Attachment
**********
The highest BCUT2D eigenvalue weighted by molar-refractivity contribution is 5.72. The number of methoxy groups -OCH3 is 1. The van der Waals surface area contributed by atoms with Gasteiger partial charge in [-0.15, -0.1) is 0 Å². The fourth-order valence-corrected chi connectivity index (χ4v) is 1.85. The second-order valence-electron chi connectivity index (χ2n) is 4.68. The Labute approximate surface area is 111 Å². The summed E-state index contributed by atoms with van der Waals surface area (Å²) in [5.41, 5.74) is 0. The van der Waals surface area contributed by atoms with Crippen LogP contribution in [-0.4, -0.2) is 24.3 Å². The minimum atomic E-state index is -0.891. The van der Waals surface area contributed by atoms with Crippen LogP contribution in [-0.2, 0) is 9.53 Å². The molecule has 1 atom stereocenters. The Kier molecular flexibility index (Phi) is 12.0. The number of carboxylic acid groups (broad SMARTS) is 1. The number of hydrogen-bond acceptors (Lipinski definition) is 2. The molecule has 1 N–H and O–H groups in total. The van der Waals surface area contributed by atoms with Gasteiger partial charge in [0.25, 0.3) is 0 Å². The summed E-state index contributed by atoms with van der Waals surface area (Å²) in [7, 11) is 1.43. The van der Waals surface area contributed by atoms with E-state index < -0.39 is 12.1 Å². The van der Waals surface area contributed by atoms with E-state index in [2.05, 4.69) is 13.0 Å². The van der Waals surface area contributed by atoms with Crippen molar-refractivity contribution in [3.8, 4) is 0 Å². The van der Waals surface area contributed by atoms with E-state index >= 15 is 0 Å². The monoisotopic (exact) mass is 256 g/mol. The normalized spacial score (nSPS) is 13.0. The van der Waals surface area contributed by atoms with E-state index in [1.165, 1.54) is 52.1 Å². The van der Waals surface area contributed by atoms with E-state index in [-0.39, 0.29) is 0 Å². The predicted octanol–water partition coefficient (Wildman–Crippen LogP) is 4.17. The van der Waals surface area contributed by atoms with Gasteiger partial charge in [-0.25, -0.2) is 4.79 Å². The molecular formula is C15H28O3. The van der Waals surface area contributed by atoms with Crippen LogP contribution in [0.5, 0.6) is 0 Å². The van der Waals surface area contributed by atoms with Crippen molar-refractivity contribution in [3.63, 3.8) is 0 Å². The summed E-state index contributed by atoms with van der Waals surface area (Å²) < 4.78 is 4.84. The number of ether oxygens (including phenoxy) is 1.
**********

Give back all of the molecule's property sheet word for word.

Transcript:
The highest BCUT2D eigenvalue weighted by molar-refractivity contribution is 5.72. The number of methoxy groups -OCH3 is 1. The van der Waals surface area contributed by atoms with Gasteiger partial charge in [-0.15, -0.1) is 0 Å². The fourth-order valence-corrected chi connectivity index (χ4v) is 1.85. The second-order valence-electron chi connectivity index (χ2n) is 4.68. The Labute approximate surface area is 111 Å². The summed E-state index contributed by atoms with van der Waals surface area (Å²) in [5.41, 5.74) is 0. The van der Waals surface area contributed by atoms with Crippen LogP contribution in [-0.4, -0.2) is 24.3 Å². The minimum atomic E-state index is -0.891. The van der Waals surface area contributed by atoms with Crippen LogP contribution in [-0.2, 0) is 9.53 Å². The molecule has 1 atom stereocenters. The Kier molecular flexibility index (Phi) is 12.0. The number of carboxylic acid groups (broad SMARTS) is 1. The number of hydrogen-bond acceptors (Lipinski definition) is 2. The molecule has 1 N–H and O–H groups in total. The van der Waals surface area contributed by atoms with Gasteiger partial charge in [0.25, 0.3) is 0 Å². The summed E-state index contributed by atoms with van der Waals surface area (Å²) in [7, 11) is 1.43. The van der Waals surface area contributed by atoms with E-state index < -0.39 is 12.1 Å². The van der Waals surface area contributed by atoms with E-state index in [2.05, 4.69) is 13.0 Å². The van der Waals surface area contributed by atoms with Crippen molar-refractivity contribution in [3.8, 4) is 0 Å². The van der Waals surface area contributed by atoms with E-state index >= 15 is 0 Å². The monoisotopic (exact) mass is 256 g/mol. The normalized spacial score (nSPS) is 13.0. The van der Waals surface area contributed by atoms with E-state index in [1.165, 1.54) is 52.1 Å². The van der Waals surface area contributed by atoms with E-state index in [-0.39, 0.29) is 0 Å². The predicted octanol–water partition coefficient (Wildman–Crippen LogP) is 4.17. The van der Waals surface area contributed by atoms with Gasteiger partial charge in [-0.25, -0.2) is 4.79 Å². The molecular formula is C15H28O3. The van der Waals surface area contributed by atoms with Crippen LogP contribution in [0.5, 0.6) is 0 Å². The van der Waals surface area contributed by atoms with Crippen molar-refractivity contribution in [3.63, 3.8) is 0 Å². The summed E-state index contributed by atoms with van der Waals surface area (Å²) < 4.78 is 4.84. The number of ether oxygens (including phenoxy) is 1.